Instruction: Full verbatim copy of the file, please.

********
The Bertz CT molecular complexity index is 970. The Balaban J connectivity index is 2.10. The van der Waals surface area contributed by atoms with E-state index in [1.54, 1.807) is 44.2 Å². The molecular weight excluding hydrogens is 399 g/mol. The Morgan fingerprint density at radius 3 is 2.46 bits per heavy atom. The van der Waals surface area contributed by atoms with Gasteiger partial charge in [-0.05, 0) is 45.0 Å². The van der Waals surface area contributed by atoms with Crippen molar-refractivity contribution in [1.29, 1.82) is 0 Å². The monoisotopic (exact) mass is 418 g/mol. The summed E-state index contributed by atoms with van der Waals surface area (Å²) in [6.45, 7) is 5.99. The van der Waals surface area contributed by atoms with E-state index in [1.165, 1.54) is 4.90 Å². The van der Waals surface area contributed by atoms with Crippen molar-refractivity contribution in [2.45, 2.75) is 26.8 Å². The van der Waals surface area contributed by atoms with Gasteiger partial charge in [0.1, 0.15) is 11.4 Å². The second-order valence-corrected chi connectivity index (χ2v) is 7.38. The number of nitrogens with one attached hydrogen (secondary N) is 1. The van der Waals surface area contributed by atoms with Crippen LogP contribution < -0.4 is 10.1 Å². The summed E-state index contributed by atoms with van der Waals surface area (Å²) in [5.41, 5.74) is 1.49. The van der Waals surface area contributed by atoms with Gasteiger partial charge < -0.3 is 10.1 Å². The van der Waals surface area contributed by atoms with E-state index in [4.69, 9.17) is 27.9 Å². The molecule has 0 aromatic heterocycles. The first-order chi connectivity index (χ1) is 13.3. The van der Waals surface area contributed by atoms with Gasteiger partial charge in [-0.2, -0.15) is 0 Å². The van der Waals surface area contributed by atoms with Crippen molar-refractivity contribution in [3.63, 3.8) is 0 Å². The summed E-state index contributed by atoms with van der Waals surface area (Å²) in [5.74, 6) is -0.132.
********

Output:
The Bertz CT molecular complexity index is 970. The Balaban J connectivity index is 2.10. The van der Waals surface area contributed by atoms with E-state index in [1.54, 1.807) is 44.2 Å². The molecular weight excluding hydrogens is 399 g/mol. The Morgan fingerprint density at radius 3 is 2.46 bits per heavy atom. The van der Waals surface area contributed by atoms with Gasteiger partial charge in [-0.05, 0) is 45.0 Å². The van der Waals surface area contributed by atoms with Crippen molar-refractivity contribution in [1.29, 1.82) is 0 Å². The monoisotopic (exact) mass is 418 g/mol. The summed E-state index contributed by atoms with van der Waals surface area (Å²) in [6.45, 7) is 5.99. The van der Waals surface area contributed by atoms with E-state index in [1.165, 1.54) is 4.90 Å². The van der Waals surface area contributed by atoms with Crippen molar-refractivity contribution in [2.45, 2.75) is 26.8 Å². The van der Waals surface area contributed by atoms with Gasteiger partial charge in [0.1, 0.15) is 11.4 Å². The second-order valence-corrected chi connectivity index (χ2v) is 7.38. The number of nitrogens with one attached hydrogen (secondary N) is 1. The van der Waals surface area contributed by atoms with Crippen LogP contribution < -0.4 is 10.1 Å². The summed E-state index contributed by atoms with van der Waals surface area (Å²) in [5.41, 5.74) is 1.49. The van der Waals surface area contributed by atoms with Gasteiger partial charge < -0.3 is 10.1 Å². The van der Waals surface area contributed by atoms with E-state index in [4.69, 9.17) is 27.9 Å². The molecule has 0 aromatic heterocycles. The first-order chi connectivity index (χ1) is 13.3. The van der Waals surface area contributed by atoms with Gasteiger partial charge in [-0.2, -0.15) is 0 Å². The van der Waals surface area contributed by atoms with Crippen molar-refractivity contribution in [3.63, 3.8) is 0 Å². The summed E-state index contributed by atoms with van der Waals surface area (Å²) in [5.74, 6) is -0.132.